The High Cost of Procrastinating (II of III). Why Joint Tenancy Can Be a Big Problem.

Posted By Jay Kaufman || 12-Apr-2011

For Community, Clients, Advisors

In the first installment of this blog series, I described how procrastination caused unnecessary delay, expense, and worry for one family we recently represented. Here is another.

What I now describe is a matter in our office right now. I have the family’s permission to write and publish this expressly for the purpose of helping other families.

Phyllis and Sam.

Phyllis and Sam were in their 80s. They lived comfortably in Skokie. They had two adoring daughters and several grandchildren. They lived frugally during their lifetimes and have accumulated some assets in brokerage accounts, IRAs, stocks and bonds (share certificates and reinvestment accounts with the share transfer agent) and their home. They had no debt. Some of the accounts were in Phyllis’s name only. Some were in Sam’s name only. But, mostly, the accounts and the house were titled in joint tenancy.

They had wills prepared in 1992 by another firm. They were “simple” wills that made bequests to their grandchildren, generous gifts to several charities and left the remainder equally to their two daughters. No trust was prepared. As they got older, they began to have some health problems. Of course, the Number One priority was taking care of Phyllis and Sam. Sam had severe diabetic problems that led to the need for regularly scheduled dialysis.

Phyllis Dies.

Soon, Phyllis began to forget things and increasingly needed help in managing daily affairs. In 2010, the family was informed that she had a brain tumor and that her life expectancy was likely quite limited. The family rallied. Both daughters live in adjoining suburbs and were there to help. However, they weren’t really worried about their estate because they had wills and most of the assets were in joint tenancy. Phyllis died just a few weeks ago.

Sam did okay for a short while. But soon, without his wife, he realized that, with multiple health issues, his quality of life was simply not what he wanted it to be. His daughters were with him, helping him constantly. His grandchildren came to see him. He made a very clear, knowing decision that he would stop dialysis, fully understanding the consequences of his actions.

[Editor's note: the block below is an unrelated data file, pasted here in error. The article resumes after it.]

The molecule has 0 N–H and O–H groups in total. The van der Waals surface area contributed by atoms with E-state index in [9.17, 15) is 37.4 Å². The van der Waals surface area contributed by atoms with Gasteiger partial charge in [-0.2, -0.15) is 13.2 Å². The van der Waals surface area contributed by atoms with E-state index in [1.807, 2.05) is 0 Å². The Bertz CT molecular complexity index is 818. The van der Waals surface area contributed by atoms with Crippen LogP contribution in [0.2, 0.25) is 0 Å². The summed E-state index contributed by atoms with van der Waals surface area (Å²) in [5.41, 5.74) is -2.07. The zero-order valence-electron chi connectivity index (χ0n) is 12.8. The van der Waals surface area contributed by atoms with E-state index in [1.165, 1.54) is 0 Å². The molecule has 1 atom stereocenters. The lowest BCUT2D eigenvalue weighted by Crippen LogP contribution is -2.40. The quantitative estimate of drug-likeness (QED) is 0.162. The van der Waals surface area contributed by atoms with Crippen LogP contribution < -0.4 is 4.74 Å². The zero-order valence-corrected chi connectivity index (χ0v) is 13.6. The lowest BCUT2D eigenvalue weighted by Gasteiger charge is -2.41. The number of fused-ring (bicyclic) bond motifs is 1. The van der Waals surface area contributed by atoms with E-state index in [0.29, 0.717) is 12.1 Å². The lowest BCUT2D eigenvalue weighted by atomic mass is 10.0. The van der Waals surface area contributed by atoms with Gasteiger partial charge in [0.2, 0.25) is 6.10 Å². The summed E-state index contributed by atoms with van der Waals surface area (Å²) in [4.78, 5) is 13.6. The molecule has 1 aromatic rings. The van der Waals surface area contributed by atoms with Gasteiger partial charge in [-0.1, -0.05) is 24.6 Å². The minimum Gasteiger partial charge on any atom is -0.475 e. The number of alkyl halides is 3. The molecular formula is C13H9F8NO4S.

Soon thereafter, his daughters reviewed his 1992 will with him. They asked, “Dad, does this will reflect what you want to happen now?” His answer was, “No, not really”. He described for them the relatively minor changes he wanted made. The next day, the daughters met with me to review the changes that Sam wanted.

I looked at all of the assets – the brokerage accounts, stocks, bonds, real estate. I wanted Sam to have a revocable trust because all of the property could be distributed exactly as he wished by the two daughters without government interference upon his death.

Sam Dies.

We needed to revise his will very quickly. There was no time to implement and fund a trust. Sam’s daughters knew that his mental condition could change at any time. He had stopped dialysis. His other medical conditions had forced another hospital stay. I had to draft a new will over the weekend.

On Monday, Karen and I went to the hospital and met with Sam to ensure that the will reflected what he wanted done. The will was signed in accordance with the legal requirements on Monday afternoon. Sam would not have had the legal competence to sign a new will had we come the next day.

Sam passed away on Friday, just a few short weeks after Phyllis died.

Estate Settlement.

So, how do we settle Sam’s estate? What do we have to do?

Suzanne and I have now met with the heirs and have an inventory of all the assets. All of Phyllis’s assets will become the property of Sam’s estate. All of Sam’s sole property and the property received from Phyllis’s estate will be distributed to the other heirs and the daughters.

Unfortunately, the only way to settle both these estates is to bring two probate estates in the Circuit Court of Cook County. It makes the estate settlement laborious and time consuming compared to a private trust settlement.

The good news? There are provisions for “independent administration” in Illinois probate law. This will allow the daughters to handle most of the administration work without court supervision. It will ease the burden to a great degree.

Lessons Learned.

So, what lesson have Phyllis, Sam and their family taught us? There are two. First, procrastination in estate planning limits the options available. Don’t wait. No one expects both spouses to die in rapid order, but, it does happen. Second, while joint tenancy accounts are a simple solution and work well if one spouse dies, there can be severe complications, and they don’t work in the event of a common disaster or in the event that one spouse dies soon after the other.

I’m going to do everything I can to make the estate settlement as easy as possible. However, I wish I could have helped this family more.

Categories: Estate Planning, Wills, Trusts

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